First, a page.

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Phillips & Angley Attorneys, Nick Shapiro and Robbie Hopkins, Successfully Assist in Overturning Erroneous Appeals Court Decision before the SJC

On Behalf of | Mar 10, 2020 | Real Estate Law |

Phillips & Angley attorneys, Nick Shapiro and Robbie Hopkins, co-authored and filed a friend of the court brief on behalf of the Real Estate Bar Association of Massachusetts and the Abstract Club, in the further appellate review proceedings, before the Supreme Judicial Court (the “SJC”), in Murchison v. Sherborn Zoning Bd. of Appeals, SJC-12867. In that brief, Shapiro and Hopkins advocated for the overturning of the Appeals Court’s decision in Murchison v. Sherborn Zoning Bd. of Appeals, 96 Mass. App. Ct. 158 (2019); which itself had reversed the judgment of the Land Court, Scheier, J., dismissing the abutter appeal for lack of standing. For background and context on the Appeals Court’s decision in Murchison, see Hopkins’s blog post of October 16, 2019.

Last week, on Thursday, March 5, 2020, the Supreme Judicial Court heard oral argument in Murchison. The first question from the SJC at that argument, posed by Chief Justice Gants, expressly referred to Shapiro’s and Hopkins’s argument, in their brief, as amici, that the Appeals Court committed “a conflation of the difference between the possibility of a violation and the question of whether or not even if there were a violation, there’s sufficient injury to obtain standing.” This first question set the tone for the morning, as the Justices appeared uncharacteristically openly hostile to the Appeals Court’s decision in Murchison, and this apparent hostility presaged an extraordinary outcome: a day later, on Friday, March 6, 2020, the SJC issued a two sentence order, as follows: “The judgment of the Land Court dated June 5, 2018, dismissing the plaintiffs’ complaint for lack of standing, is hereby affirmed. Opinion to follow.” Such swift action from the SJC is totally unprecedented in our experience at Phillips & Angley, as judicial decisions from all levels of the Massachusetts judiciary generally take many months and not one day.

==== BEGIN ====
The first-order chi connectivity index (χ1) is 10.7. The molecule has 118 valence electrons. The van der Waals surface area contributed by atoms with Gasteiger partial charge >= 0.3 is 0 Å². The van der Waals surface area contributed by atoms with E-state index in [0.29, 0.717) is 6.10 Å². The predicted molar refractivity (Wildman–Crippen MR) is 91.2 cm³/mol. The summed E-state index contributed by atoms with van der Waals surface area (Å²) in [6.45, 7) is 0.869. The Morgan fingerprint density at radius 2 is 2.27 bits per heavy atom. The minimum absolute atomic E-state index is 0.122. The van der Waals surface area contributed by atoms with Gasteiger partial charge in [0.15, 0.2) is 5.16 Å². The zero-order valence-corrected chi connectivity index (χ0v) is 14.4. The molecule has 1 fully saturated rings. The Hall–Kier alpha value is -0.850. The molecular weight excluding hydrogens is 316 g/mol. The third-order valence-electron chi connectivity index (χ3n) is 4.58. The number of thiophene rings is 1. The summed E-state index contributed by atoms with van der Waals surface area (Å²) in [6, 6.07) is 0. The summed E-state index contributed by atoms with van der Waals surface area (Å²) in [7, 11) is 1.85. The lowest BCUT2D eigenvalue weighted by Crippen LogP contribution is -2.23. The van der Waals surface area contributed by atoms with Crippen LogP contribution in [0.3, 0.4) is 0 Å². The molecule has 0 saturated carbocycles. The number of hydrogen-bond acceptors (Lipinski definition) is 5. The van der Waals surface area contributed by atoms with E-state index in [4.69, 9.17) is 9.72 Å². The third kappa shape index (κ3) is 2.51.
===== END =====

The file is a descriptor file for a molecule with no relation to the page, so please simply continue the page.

Nevertheless, this rapid action underscores the SJC’s clear agreement with Shapiro and Hopkins on the merits, and the court’s concern about how the loosening of the standard for standing under the Zoning Act threatens greatly to exacerbate the Commonwealth’s present housing crisis, choking the courts with abutter appeals and stymying residential development. Score one for the good guys! And, to all clients, current, potential and future, don’t get any ideas! Judicial decisions are not going to start being issued the day after argument. This was a one off victory.


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